There’s a fair share of more sparse and melancholic pieces, but plenty of noisy rough-edged pieces like “20/20” and broken-rhythm-experiment “L.V” to keep you on your toes throughout the 64-minute listen.

It’s a strong concept, well executed, and while the result isn’t necessarily a pleasant listen and you do find yourself wishing that some of the ideas could’ve been fleshed out a little further beyond the three-minute mark (I particularly wanted to hear more of “Metabolismus”), it’s a piece of work worthy of some attention.
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Artist: House Of Blondes
Title: Time Trip
Format: CD & Vinyl
Label: Alrealon Musique
Though they cite influences like Steve Reich and Brian Eno, John Blonde and Chris Pace’s work as House Of Blondes sits quite firmly under the umbrella of synthwave, albeit on the more sombre and serious side of that playing field. Across nine pieces, all instrumental with the exception of one single word in one track, they combine layered synths and samples with a mix of real and electronic drums and some authentic bass guitar.

It’s a steadily grooved, measured, road-trip atmosphere most of the time, with pieces like the title track evoking images of steady, trouble-free open-road driving in some warm synthetic forest. “Why It Happened In The West”, with its steady repeating ‘remember’ mantra, feels like it wants to make some important political statement but the result is probably more suited than the musicians intended to winding the car window down and turning cruise control on. There’s a positivity to “The Tilted Earth” that feels genuinely warming.

Things do get a little darker and colder in pieces like “Modern Clock” with its forefronting of quite droney pad sounds, but a predisposition towards melody is never too far away. Gentle ballad-like “The Rise Of The Equal Hour” is a prime example. “Intimate Seconds”, with a slightly darker distorted synth bass, sounds like it might be about to rip into speaker-busting drum-and-bass imminently, but it never arrives.

It’s a pack of atmospheric and thoughtful synthwave that at points threatens to deteriorate into blandness but generally manages to keep it together as a synth soundtrack well suited to those times when you’re actively looking for something that’s uneventful but in the nicest possible way.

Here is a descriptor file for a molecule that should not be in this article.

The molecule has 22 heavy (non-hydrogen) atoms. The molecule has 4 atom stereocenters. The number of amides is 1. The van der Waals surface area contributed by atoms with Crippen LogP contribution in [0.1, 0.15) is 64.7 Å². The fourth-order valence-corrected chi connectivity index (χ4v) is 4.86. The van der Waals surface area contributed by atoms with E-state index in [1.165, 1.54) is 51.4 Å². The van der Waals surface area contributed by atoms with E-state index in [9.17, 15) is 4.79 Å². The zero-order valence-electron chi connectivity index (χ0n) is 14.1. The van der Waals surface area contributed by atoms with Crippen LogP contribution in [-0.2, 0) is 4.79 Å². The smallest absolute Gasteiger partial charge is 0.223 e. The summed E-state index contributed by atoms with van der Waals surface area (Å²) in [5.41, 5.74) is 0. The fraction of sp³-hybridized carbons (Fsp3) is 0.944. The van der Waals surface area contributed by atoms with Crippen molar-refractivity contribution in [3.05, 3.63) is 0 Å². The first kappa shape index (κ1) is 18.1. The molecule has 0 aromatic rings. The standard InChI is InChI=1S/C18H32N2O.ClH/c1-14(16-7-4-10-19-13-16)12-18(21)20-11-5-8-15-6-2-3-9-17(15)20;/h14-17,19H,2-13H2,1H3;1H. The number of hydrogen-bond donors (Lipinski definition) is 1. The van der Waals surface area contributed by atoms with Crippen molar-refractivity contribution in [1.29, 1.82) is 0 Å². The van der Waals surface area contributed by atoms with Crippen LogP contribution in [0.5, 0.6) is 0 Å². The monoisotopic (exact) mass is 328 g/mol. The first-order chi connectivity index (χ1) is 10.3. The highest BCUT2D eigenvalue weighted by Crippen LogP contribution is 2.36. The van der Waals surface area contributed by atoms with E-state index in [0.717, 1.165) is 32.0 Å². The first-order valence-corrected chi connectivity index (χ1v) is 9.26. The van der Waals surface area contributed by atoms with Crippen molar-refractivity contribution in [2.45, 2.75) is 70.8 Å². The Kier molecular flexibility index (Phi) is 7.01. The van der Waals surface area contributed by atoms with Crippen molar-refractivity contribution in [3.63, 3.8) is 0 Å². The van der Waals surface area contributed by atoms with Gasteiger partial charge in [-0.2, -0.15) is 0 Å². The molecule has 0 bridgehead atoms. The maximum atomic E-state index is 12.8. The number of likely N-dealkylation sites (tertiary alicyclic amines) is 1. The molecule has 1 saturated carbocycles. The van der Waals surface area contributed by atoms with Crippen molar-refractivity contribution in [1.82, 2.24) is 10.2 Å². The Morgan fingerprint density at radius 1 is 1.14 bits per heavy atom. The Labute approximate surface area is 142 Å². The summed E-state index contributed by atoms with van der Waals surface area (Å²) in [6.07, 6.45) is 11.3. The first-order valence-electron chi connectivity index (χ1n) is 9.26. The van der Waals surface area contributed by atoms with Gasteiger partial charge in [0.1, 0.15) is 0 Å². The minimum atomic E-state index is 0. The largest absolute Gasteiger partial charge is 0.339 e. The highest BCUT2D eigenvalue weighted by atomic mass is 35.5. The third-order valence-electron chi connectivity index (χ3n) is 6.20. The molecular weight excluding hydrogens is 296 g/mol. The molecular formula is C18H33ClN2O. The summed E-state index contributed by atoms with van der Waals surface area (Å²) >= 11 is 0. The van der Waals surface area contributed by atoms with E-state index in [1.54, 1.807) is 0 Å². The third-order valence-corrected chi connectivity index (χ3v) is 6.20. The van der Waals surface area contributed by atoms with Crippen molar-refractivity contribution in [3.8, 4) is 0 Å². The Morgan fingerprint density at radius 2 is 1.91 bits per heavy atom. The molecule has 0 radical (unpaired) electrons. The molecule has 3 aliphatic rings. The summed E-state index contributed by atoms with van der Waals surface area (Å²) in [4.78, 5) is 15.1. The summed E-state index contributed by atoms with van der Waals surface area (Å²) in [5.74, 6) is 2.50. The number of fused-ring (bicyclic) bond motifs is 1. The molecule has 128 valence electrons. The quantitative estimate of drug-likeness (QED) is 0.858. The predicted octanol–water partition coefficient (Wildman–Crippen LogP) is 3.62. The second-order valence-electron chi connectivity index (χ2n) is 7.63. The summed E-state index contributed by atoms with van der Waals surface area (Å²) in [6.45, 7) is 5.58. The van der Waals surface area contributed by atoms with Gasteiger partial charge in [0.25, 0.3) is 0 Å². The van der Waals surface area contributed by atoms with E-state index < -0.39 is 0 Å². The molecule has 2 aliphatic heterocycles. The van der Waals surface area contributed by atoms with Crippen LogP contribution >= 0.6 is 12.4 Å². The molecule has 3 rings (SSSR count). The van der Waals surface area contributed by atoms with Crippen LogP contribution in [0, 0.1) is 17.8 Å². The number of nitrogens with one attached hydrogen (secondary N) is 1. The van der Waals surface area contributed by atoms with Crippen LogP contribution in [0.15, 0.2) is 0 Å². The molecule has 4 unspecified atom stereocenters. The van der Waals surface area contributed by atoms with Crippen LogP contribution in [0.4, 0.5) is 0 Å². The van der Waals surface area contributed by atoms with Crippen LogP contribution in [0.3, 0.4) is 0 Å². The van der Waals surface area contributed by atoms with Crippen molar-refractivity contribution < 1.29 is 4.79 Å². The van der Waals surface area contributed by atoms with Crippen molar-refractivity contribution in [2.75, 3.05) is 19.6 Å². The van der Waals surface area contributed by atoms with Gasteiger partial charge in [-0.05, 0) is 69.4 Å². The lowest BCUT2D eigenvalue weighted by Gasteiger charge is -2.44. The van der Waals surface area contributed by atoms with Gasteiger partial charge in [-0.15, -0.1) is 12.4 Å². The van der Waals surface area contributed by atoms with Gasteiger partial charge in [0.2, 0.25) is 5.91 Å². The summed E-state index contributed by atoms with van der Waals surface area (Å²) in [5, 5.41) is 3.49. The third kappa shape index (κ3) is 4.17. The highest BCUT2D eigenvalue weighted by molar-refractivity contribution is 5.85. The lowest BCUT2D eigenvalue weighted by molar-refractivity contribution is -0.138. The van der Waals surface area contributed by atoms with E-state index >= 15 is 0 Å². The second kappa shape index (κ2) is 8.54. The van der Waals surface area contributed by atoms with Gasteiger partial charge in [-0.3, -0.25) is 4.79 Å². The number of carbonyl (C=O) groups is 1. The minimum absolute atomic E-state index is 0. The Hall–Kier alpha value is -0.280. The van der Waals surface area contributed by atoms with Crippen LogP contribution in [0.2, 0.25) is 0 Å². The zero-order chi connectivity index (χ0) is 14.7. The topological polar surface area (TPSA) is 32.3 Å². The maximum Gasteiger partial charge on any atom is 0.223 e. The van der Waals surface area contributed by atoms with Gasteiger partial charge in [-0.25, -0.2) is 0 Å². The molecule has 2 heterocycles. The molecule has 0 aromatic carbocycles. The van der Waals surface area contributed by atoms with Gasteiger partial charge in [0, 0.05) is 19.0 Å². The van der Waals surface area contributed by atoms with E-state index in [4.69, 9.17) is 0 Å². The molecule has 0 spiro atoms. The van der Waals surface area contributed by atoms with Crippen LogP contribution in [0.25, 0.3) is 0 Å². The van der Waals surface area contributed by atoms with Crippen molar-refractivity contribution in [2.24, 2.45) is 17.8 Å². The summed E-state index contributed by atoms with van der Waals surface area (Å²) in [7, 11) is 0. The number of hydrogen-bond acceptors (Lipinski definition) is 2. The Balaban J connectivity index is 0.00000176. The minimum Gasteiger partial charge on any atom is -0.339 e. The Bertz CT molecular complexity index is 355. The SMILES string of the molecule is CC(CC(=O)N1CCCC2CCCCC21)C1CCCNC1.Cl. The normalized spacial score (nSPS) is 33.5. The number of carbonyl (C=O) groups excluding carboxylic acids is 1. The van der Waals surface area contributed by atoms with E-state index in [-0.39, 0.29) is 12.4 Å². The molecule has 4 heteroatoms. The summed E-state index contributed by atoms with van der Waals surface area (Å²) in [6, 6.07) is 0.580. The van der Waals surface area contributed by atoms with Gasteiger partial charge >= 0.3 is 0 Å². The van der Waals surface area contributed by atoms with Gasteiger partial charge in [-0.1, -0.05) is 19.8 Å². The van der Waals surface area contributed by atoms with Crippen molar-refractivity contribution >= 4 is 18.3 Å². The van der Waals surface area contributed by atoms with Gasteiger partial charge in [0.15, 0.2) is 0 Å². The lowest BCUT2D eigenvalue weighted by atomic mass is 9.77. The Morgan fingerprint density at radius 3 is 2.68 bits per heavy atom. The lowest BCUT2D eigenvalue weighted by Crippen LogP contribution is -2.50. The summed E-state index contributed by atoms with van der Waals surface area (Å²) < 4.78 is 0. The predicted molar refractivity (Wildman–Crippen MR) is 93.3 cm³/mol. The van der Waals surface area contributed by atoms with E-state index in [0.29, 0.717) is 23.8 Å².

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Artist: iety (@)
Title: hope you were covered up
Format: CD
Label: Wide Ear Records (@)
Rated: *****
After I saw a couple of video live recording, I certify that a live concert by iety, a Luzern-based trio by the funny Elio Amberg (playing a tenor sax and a bass clarinet on this output), Laura Schenk (on piano) and Amadeus Fries (on drums) could be much funnier than listening to them through an audio-only support (as 90% of improv and free jazz collective or solo projects), but the deprivation of visual and scenic aspect can't really overshadow the chance to appreciate their amazing sounds. They're perfectly aware of the kind of puzzlement their sound can inspire into a listener, who could ask - for example - if they perform composition or if they're improvising. Well, they seem to say they do something in between improv and composition and such an ambiguity can be related to other aspects of their awesome sound, where sterility can coexist with emotion, and "uncontrolled energy sallies on celebrating the details", according to the introductory words by the label Wide Ear. The two video clips I found are live performances of the first two tracks of this album (the opening 9433 and the title track "hope you were covered up") an I invite you to check them out to have an idea of the energy and the above-mentioned ambiguity sprouting out of iety's sound. A similarly dada-punkish approach to improvisation can be heard on the following tracks such as "kick etude" or the evocative "ophelia" - the tonal thuds and its bitter mood as well as its similarities with some soundtracks of 70ies soap operas (a resemblance that gets more clearly audible on the final "petrol") could let you imagine a modern portrait of the Shakespearean character -, even if this approach could thinly veil a (desired?) certain rawness in some moments of their experiment.